Sunday, September 22, 2013

Explicit Discussion of Falling Return-on-Capital Rates among Lower Layers of the Capitalist Plutocracy.


Full Title:

Explicit Discussion of Falling Return-on-Capital Rates among Lower Layers of the Capitalist Plutocracy -- Studies in the Late-Emerging Consciousness of Technodepreciationwithin the Wider Ruling Class.

Commentary on Passages from the American Management Associations’ 1974 book Return On Investment --

Undialectical, capitalist perceptions of 'the Historical Dialectic of Capitalist Ascendance ---> Descendance'.




Dear Readers,

This blog-entry contains my commentary on some passages, extracted below, from a book, authored by Robert A. Peters, a graduate of the Wharton School of the University of Pennsylvania, and, as of the time of publication of this book, the comptroller of the Consumer and Technical Products Group of the Owens-Illinois Corporation, Toledo, Ohio.

This book was published by the American Management Association[AMA]s’ AMA-COM [“Committee On Management”] division.  It contains an explicit and direful discussion of a continuing secular fall in the rate of profit on industrial [“manufacturing”] capital -- as it appears in capitalist consciousness and ideology:  as capitalists see it, and compute it -- published in 1974, that is, on the eve of the explicit public visibility of the post-1968, devastating de-industrialization of the Northeast and Midwest regions of U.S. North America, that has since more than decimated so much of the family assets, the per capita income, and the percentage numbers of the U. S. industrial working class, and its formerly “middle class” standard of living.

File:Sectors of US Economy as Percent of GDP 1947-2009.png

Sectors of the U.S. Economy as Percent of U.S.-GDP, 1947-2009*.


This blog-entry is intended to deepen both our extant data, and our extant ‘dis-falsification’, or corroboration, regarding the hypothesis of the ‘techno-depreciation meta-dynamic’ fatal flaw of the capitalist system that we have advanced in this blog. 

In particular, this commentary provides both further empirical data, further elaboration and clarification, and further corroboration of the hypotheses regarding the ‘social forces of production # social relations of production’ intra-duality of human society in general, and of capitalist society specifically, and, within the ‘‘‘social relations of production’’’ side of that primary 'intra-duality' -- i.e., within its CAPITAL-relation side of that primary/universal human-social intra-duality’ -- the ‘capital as self-expanding value # capital as self-contracting value’ subordinate, secondary intra-duality[using the doubly-slashed/doubly-negated equals sign, '#', as our sign for immanent, dialectical, internal, or self-contradiction”, i.e., for intra-duality’ / self-duality].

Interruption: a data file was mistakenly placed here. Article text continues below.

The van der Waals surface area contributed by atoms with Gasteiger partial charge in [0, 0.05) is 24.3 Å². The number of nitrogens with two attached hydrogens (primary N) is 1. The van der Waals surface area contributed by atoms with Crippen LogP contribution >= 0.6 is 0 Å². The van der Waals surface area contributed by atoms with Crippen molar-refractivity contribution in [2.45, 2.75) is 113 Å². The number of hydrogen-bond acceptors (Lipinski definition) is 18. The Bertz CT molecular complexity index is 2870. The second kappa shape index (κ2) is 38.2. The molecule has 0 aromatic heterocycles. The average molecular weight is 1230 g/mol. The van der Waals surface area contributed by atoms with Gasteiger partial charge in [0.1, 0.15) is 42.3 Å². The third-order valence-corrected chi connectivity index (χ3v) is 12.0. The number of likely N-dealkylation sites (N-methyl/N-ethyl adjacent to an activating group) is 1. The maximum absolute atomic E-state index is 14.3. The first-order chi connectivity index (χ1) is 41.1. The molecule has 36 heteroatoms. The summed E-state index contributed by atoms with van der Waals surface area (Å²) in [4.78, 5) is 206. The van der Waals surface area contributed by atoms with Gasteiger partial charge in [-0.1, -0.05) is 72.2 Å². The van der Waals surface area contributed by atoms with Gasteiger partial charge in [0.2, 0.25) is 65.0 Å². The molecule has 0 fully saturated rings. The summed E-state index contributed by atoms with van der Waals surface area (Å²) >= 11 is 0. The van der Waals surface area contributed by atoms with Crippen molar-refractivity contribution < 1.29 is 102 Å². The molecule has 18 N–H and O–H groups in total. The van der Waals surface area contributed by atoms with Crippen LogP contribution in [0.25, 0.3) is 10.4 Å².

I both hope and intend that this blog-entry will help you to incrementally advance your understanding of the causation of the content of recent Terran human history, some of which history you may have experienced personally.


Regards,

Miguel











[Peters]:  The subject of this book is not only important -- it is vital...  American industry, collectively, is in trouble, and trends are continuing in the wrong direction.  This is not an idle cry of alarm to attract attention.  It is very real, and very frightening.  The rewards of business have been declining in relation to the investment required to produce these rewards.  We are fast approaching the critical point where prospective rewards will not justify the perpetuation of free enterprise as we know it today.” 

Commentary by M.D.  ¡Yes, you really did just read it:  this is a technical, accountancy servant of the industrial capitalist, lower/wider ruling class, bemoaning the longstanding secular fall in the rate of profit on capital in U.S. industry, and warning that “perpetuation of free enterprise as we know it” is in dire jeopardy due to that fall in the rate of industrial capital profitability!  

Karl Marx, from at least 1857 on, with his discovery of his law of the tendency of the rate of profit to fall predicted that the day would come -- ~117 years after Marx predicted it, in this case -- when even capitalists and their servants would find themselves moved, based upon their experiences, to write such words!



[Peters]:  “Chart 1-1 shows that over the past 25 years not only have profits declined in relationship to the equity of shareholders, but, much more important, the return on investment earned by durable goods manufacturers has fallen even more and now can only be classified as marginal." 

“The “return on investment” shown in Chart 1-1 is calculated according to the technique described in Chapter 5 of this book; it is a very real number, directly comparable with the familiar interest rate on savings accounts, bonds, and so on.  But almost any way one puts together data involving profit or cash flow on one side, and some definition of investment on the other, the trend lines point the same way -- down!  These are, of course, averages; some companies have done better, others not so well.  But collectively the industrial bastion of our economic system is being seriously undermined.”



Commentary by M.D.  Capitalists do not compute the rate of profit on capital in the analytically deep and correct way that Marx did, in relation to his presently-socially-necessary-labor-time-value / surplus-value theory of the capitals-system and of its profitability-dynamics, as s’/(c + v), wherein the s’ numerator denotes the output, the net [] surplus-value [“profit”] produced -- net of taxes, rents, interest, insurances, losses, and many other expenses -- by means of their productive use of the (c + v) denominator input.  That denominator, in turn, sums the inputs whose productive uses caused that net output.  The component c denotes the cost of the “constant capital” “invested”, e.g., of the non-surplus-value-producing means of production consumed -- the raw materials used-up in the product, and the plant and equipment, partially consumed by “wear and tear” in their productive use -- in producing the output whose successful sale yields the s’.  The v component denotes "variable capital", the wages-cost of the “labor-power” input, of the ‘power-to-labor’ also consumed in producing what ultimately became that s’ profit:  the cost, paid by the capitalist, of the human muscle, nerve, brain, and bodily and mental human energy input used-up in the process of producing what ultimately yields that same s’ as output.